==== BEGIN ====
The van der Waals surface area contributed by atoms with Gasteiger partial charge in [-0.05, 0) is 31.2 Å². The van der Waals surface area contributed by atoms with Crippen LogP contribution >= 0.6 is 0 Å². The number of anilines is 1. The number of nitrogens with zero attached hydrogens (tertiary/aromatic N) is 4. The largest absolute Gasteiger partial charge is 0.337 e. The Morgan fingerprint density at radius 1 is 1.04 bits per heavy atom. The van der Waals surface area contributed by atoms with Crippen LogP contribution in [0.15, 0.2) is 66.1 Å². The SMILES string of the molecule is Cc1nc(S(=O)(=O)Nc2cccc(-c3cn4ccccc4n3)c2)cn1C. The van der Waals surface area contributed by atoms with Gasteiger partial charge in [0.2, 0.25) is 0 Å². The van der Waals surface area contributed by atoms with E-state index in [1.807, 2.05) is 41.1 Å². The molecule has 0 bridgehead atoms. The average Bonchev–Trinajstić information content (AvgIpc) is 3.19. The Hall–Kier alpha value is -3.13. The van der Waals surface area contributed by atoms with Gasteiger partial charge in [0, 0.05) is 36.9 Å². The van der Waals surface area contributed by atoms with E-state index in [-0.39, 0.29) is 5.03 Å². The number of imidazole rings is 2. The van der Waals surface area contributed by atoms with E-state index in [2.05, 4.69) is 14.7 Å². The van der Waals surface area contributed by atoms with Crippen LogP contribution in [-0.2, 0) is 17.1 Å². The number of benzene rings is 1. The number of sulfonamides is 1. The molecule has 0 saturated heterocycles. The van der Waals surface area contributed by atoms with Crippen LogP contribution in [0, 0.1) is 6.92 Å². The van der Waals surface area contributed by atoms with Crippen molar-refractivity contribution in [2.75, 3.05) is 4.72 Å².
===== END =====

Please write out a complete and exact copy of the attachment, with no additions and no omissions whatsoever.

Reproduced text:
The van der Waals surface area contributed by atoms with Gasteiger partial charge in [-0.05, 0) is 31.2 Å². The van der Waals surface area contributed by atoms with Crippen LogP contribution >= 0.6 is 0 Å². The number of anilines is 1. The number of nitrogens with zero attached hydrogens (tertiary/aromatic N) is 4. The largest absolute Gasteiger partial charge is 0.337 e. The Morgan fingerprint density at radius 1 is 1.04 bits per heavy atom. The van der Waals surface area contributed by atoms with Crippen LogP contribution in [0.15, 0.2) is 66.1 Å². The SMILES string of the molecule is Cc1nc(S(=O)(=O)Nc2cccc(-c3cn4ccccc4n3)c2)cn1C. The van der Waals surface area contributed by atoms with Gasteiger partial charge in [0.2, 0.25) is 0 Å². The van der Waals surface area contributed by atoms with E-state index in [1.807, 2.05) is 41.1 Å². The molecule has 0 bridgehead atoms. The average Bonchev–Trinajstić information content (AvgIpc) is 3.19. The Hall–Kier alpha value is -3.13. The van der Waals surface area contributed by atoms with Gasteiger partial charge in [0, 0.05) is 36.9 Å². The van der Waals surface area contributed by atoms with E-state index in [-0.39, 0.29) is 5.03 Å². The number of imidazole rings is 2. The van der Waals surface area contributed by atoms with E-state index in [2.05, 4.69) is 14.7 Å². The van der Waals surface area contributed by atoms with Crippen LogP contribution in [-0.2, 0) is 17.1 Å². The number of benzene rings is 1. The number of sulfonamides is 1. The molecule has 0 saturated heterocycles. The van der Waals surface area contributed by atoms with Crippen LogP contribution in [0, 0.1) is 6.92 Å². The van der Waals surface area contributed by atoms with Crippen molar-refractivity contribution in [2.75, 3.05) is 4.72 Å².